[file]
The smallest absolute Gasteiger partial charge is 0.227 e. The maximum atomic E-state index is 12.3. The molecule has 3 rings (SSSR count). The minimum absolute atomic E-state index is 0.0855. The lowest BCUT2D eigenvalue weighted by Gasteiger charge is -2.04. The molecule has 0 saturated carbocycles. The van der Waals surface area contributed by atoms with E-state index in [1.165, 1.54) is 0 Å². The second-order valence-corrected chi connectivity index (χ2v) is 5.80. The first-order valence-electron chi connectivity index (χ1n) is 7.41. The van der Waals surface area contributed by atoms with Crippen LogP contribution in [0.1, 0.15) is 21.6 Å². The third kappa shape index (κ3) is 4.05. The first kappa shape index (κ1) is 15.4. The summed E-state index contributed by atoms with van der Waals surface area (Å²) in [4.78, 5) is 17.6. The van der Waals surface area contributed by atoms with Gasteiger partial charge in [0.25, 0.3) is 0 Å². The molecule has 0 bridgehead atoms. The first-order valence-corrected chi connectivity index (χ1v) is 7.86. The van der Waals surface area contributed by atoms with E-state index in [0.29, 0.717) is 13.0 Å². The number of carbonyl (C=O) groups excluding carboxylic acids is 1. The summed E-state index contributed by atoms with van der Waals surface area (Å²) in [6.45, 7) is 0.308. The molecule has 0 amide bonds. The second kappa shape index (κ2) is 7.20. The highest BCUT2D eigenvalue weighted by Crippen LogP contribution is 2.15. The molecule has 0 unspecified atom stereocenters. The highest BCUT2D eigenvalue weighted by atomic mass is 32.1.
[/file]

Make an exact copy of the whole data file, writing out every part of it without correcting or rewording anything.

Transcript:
The smallest absolute Gasteiger partial charge is 0.227 e. The maximum atomic E-state index is 12.3. The molecule has 3 rings (SSSR count). The minimum absolute atomic E-state index is 0.0855. The lowest BCUT2D eigenvalue weighted by Gasteiger charge is -2.04. The molecule has 0 saturated carbocycles. The van der Waals surface area contributed by atoms with E-state index in [1.165, 1.54) is 0 Å². The second-order valence-corrected chi connectivity index (χ2v) is 5.80. The first-order valence-electron chi connectivity index (χ1n) is 7.41. The van der Waals surface area contributed by atoms with Crippen LogP contribution in [0.1, 0.15) is 21.6 Å². The third kappa shape index (κ3) is 4.05. The first kappa shape index (κ1) is 15.4. The summed E-state index contributed by atoms with van der Waals surface area (Å²) in [4.78, 5) is 17.6. The van der Waals surface area contributed by atoms with Gasteiger partial charge in [0.25, 0.3) is 0 Å². The molecule has 0 bridgehead atoms. The first-order valence-corrected chi connectivity index (χ1v) is 7.86. The van der Waals surface area contributed by atoms with E-state index in [0.29, 0.717) is 13.0 Å². The number of carbonyl (C=O) groups excluding carboxylic acids is 1. The summed E-state index contributed by atoms with van der Waals surface area (Å²) in [6.45, 7) is 0.308. The molecule has 0 amide bonds. The second kappa shape index (κ2) is 7.20. The highest BCUT2D eigenvalue weighted by Crippen LogP contribution is 2.15. The molecule has 0 unspecified atom stereocenters. The highest BCUT2D eigenvalue weighted by atomic mass is 32.1.